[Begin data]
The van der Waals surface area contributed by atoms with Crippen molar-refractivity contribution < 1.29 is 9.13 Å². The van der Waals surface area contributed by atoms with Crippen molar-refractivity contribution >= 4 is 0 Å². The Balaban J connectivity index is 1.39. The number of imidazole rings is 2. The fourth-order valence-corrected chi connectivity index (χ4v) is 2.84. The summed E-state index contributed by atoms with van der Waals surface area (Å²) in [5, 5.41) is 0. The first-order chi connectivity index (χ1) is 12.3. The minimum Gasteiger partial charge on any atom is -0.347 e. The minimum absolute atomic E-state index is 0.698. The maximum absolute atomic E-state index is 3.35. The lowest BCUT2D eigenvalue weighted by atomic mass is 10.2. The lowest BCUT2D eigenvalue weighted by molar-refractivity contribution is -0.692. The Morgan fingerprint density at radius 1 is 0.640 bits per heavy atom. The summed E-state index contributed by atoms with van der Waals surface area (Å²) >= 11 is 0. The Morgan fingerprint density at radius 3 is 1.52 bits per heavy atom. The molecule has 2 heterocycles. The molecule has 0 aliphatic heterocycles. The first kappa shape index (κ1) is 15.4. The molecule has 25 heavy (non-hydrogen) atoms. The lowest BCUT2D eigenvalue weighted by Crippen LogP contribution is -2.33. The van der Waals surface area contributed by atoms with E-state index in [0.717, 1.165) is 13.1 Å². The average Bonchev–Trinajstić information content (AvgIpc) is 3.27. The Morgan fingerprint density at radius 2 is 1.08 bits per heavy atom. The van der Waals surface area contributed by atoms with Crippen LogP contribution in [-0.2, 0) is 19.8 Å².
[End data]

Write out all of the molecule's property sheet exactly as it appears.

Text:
The van der Waals surface area contributed by atoms with Crippen molar-refractivity contribution < 1.29 is 9.13 Å². The van der Waals surface area contributed by atoms with Crippen molar-refractivity contribution >= 4 is 0 Å². The Balaban J connectivity index is 1.39. The number of imidazole rings is 2. The fourth-order valence-corrected chi connectivity index (χ4v) is 2.84. The summed E-state index contributed by atoms with van der Waals surface area (Å²) in [5, 5.41) is 0. The first-order chi connectivity index (χ1) is 12.3. The minimum Gasteiger partial charge on any atom is -0.347 e. The minimum absolute atomic E-state index is 0.698. The maximum absolute atomic E-state index is 3.35. The lowest BCUT2D eigenvalue weighted by atomic mass is 10.2. The lowest BCUT2D eigenvalue weighted by molar-refractivity contribution is -0.692. The Morgan fingerprint density at radius 1 is 0.640 bits per heavy atom. The summed E-state index contributed by atoms with van der Waals surface area (Å²) >= 11 is 0. The Morgan fingerprint density at radius 3 is 1.52 bits per heavy atom. The molecule has 2 heterocycles. The molecule has 0 aliphatic heterocycles. The first kappa shape index (κ1) is 15.4. The molecule has 25 heavy (non-hydrogen) atoms. The lowest BCUT2D eigenvalue weighted by Crippen LogP contribution is -2.33. The van der Waals surface area contributed by atoms with E-state index in [0.717, 1.165) is 13.1 Å². The average Bonchev–Trinajstić information content (AvgIpc) is 3.27. The Morgan fingerprint density at radius 2 is 1.08 bits per heavy atom. The van der Waals surface area contributed by atoms with Crippen LogP contribution in [-0.2, 0) is 19.8 Å².